Rust fungi have a complicated life cycle with up to five spore states (Cummins and Hiratsuka 2003). Consequently, up to three names have been proposed for the same taxon based on different life cycle stages. To add to the confusion, there are two systems of terminology that describe these spore states, one based on morphology (Laundon 1967), and the other on ontogeny (Arthur and Kern 1926; Cummins and Hiratsuka 2003; Hiratsuka 1973). These systems of terminology were summarised by Hennen and Hennen (2000).
Species of rust fungi are often identified on the basis of their host specificity, and monographs were organized by plant family (Sydow and Sydow 1904; McAlpine 1906; Cummins 1971, 1978). Morphological characters of the teliospores and urediniospores, such as size, apex shape, and wall thickness, ornamentation, and germ pore position and number, are useful for species identification.
Molecular diagnostic tools have been developed for some species of Puccinia based on the ITS region of rDNA, e.g., P. coronata (Beirn et al. 2011; Pfunder et al. 2001), P. kuehnii (Glynn et al. 2010) and P. psidii (Langrell et al. 2008). The ITS region has successfully distinguished phylogenetic species in Uromyces (Barilli et al. 2011) and it was used in combination with TEF to resolve the taxonomy of P. melampodii (Seier et al. 2009). However, the ITS region was polymorphic in Puccinia lagenophorae (Littlefield et al. 2005; Scholler et al. 2011), and Morin et al. (2009) discovered a paralogous copy of the ITS region, which may have resulted from a hybridization event. A paralogous copy of the ITS region was also reported in P. kuehnii in the study by Virtudazo et al. (2001). Polymorphisms and paralogous copies are caveats for studies based on the ITS region in rust fungi.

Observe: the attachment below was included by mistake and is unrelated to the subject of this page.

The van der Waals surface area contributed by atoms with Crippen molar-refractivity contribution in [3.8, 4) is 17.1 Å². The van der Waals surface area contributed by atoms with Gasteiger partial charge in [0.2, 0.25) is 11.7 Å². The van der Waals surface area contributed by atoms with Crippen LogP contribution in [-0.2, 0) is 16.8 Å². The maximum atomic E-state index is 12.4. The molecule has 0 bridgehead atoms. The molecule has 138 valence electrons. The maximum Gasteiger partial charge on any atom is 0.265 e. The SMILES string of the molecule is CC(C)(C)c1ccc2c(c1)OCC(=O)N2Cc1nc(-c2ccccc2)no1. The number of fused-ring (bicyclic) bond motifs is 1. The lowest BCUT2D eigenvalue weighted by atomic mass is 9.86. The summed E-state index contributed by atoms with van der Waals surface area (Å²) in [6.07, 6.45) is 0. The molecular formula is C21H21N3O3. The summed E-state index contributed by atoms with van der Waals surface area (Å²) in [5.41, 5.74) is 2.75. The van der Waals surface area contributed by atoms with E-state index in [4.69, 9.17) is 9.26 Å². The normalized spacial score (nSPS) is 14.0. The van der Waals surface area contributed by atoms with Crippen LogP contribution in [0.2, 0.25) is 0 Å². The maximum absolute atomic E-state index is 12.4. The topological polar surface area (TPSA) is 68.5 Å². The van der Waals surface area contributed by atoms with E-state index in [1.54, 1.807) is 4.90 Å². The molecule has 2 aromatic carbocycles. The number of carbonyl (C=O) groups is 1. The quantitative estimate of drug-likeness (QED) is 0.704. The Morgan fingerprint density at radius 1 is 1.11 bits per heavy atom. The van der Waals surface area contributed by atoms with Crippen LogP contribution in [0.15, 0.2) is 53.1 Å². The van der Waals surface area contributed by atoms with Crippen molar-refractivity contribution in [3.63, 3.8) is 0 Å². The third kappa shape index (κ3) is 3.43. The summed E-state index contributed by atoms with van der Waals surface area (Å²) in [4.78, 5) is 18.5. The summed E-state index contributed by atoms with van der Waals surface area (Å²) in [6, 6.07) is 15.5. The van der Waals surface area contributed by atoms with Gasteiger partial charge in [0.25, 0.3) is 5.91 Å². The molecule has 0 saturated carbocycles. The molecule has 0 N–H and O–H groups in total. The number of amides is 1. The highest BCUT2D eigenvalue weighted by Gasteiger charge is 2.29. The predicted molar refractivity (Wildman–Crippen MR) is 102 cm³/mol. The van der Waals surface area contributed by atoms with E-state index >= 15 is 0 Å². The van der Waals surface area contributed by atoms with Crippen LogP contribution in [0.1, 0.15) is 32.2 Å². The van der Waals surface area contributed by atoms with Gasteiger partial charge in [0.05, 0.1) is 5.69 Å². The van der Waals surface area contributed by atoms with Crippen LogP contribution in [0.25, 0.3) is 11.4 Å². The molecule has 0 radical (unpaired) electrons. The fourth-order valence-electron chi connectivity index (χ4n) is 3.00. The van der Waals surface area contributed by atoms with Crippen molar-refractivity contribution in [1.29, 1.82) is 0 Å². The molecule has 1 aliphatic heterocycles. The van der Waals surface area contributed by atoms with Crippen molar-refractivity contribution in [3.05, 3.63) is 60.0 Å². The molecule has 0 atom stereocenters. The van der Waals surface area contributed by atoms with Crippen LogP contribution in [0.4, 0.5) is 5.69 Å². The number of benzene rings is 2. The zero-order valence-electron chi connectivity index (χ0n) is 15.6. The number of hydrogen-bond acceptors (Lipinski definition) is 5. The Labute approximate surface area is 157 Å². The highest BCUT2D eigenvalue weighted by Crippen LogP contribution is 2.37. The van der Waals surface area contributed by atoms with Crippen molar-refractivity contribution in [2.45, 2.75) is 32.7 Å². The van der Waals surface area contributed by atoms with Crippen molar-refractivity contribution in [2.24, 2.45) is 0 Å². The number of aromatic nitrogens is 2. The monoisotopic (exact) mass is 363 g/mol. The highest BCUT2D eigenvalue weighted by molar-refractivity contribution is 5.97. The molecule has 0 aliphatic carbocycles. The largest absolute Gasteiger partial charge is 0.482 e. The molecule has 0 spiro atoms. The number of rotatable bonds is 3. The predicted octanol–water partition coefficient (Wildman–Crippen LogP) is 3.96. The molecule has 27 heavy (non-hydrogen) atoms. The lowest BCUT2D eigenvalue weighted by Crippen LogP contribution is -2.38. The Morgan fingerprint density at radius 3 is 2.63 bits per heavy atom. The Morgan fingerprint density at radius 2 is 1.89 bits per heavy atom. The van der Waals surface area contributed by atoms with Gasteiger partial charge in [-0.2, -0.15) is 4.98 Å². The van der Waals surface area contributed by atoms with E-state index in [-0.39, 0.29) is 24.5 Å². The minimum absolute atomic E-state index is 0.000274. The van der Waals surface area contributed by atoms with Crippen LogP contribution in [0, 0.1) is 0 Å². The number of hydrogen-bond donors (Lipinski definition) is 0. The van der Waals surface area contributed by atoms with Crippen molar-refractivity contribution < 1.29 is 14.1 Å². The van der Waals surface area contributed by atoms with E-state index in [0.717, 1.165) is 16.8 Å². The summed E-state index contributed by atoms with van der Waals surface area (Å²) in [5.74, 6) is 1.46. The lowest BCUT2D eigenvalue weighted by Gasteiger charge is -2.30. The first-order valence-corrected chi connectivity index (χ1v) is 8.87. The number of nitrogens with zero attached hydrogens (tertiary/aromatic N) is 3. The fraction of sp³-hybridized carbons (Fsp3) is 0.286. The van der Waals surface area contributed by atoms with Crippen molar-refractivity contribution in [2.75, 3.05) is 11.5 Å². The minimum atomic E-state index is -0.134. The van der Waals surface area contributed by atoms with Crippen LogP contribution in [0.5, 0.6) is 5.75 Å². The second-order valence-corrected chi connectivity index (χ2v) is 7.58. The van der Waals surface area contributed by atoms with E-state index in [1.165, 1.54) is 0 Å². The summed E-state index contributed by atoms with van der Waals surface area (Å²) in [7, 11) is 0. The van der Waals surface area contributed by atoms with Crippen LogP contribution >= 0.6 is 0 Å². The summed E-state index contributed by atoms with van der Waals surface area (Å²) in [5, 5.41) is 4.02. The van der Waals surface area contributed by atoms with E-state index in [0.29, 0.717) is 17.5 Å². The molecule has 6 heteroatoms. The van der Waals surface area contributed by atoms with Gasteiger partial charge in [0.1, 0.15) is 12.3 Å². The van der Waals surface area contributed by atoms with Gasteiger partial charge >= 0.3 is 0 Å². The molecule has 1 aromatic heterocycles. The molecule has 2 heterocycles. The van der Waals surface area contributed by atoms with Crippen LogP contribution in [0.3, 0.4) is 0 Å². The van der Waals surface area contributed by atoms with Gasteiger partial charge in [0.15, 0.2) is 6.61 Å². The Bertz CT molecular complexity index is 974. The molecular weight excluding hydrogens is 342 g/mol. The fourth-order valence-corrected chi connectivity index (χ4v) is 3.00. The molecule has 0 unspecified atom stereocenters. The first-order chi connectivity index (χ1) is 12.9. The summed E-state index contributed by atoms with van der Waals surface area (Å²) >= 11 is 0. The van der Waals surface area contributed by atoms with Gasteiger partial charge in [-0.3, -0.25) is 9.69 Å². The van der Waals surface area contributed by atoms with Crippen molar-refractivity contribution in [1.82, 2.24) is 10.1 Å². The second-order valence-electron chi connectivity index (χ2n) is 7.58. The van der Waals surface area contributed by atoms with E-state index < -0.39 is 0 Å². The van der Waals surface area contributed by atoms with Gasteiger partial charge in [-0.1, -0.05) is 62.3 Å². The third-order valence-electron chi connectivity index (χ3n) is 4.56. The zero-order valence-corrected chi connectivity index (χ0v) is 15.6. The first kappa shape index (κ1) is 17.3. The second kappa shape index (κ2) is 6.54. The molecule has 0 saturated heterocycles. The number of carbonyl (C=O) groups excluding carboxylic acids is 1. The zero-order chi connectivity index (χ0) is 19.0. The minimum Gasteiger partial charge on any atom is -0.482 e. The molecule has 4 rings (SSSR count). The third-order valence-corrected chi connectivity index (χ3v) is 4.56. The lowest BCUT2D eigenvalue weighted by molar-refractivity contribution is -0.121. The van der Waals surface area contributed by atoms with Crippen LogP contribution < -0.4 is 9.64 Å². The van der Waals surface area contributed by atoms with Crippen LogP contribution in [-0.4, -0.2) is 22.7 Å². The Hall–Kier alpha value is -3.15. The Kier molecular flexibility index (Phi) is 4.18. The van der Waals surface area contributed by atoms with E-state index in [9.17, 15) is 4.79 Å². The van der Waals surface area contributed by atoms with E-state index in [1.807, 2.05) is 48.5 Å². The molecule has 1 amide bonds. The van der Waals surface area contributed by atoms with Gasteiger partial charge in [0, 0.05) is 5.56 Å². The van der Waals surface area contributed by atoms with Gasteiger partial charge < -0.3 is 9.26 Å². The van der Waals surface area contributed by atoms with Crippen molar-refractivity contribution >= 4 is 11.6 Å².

Large-scale systematic studies of rust fungi have focused mainly on the SSU and LSU regions of rDNA (Aime 2006; Beenken et al. 2012; Dixon et al. 2010; Maier et al. 2003, 2007; Minnis et al. 2012; Wingfield et al. 2004; Yun et al. 2011) (Table). Protein coding genes such as beta-tubulin (Morin et al. 2009; Van der Merwe et al. 2007, 2008) and elongation factor (TEF) (Seier et al. 2009; Van der Merwe et al. 2007) were successfully used at the family, genus and species level in rust fungi, although beta-tubulin required cloning rather than direct sequencing of PCR product. Liu et al. (2013) included ITS, beta-tubulin, ribosomal polymerase subunit 2 (RPB2) and cytochrome c oxidase subunit 1 (COI) in a systematic study to resolve the P. coronata species complex. They discussed the difficulty of PCR amplification of older herbarium specimens, and that DNA repair was successful in some cases. Vialle et al. (2009) compared mitochondrial genes to rDNA markers in two genera of rusts, Chrysomyxa and Melampsora. They found rDNA had better species resolution than mitochondrial genes. Mitochondrial genes were since used in studies of the genera Chrysomyxa (Feau et al. 2011) and Dasyspora (Beenken et al. 2012), but have not yet been used for Puccinia.
Table Puccinia. Details of the isolates used in the phylogenetic tree
|Species||Isolate||Host||GenBank accession no.|
|Aecidium kalanchoe||BPI 843633||Kalanchoe blossfeldiana||AY463163||DQ354524|
|Allodus podophylli||BPI 842277||Podophyllum peltatum||DQ354543||DQ354544|
|Caeoma torreyae||ECS 553||Torreya californica||AF522183||AY123284|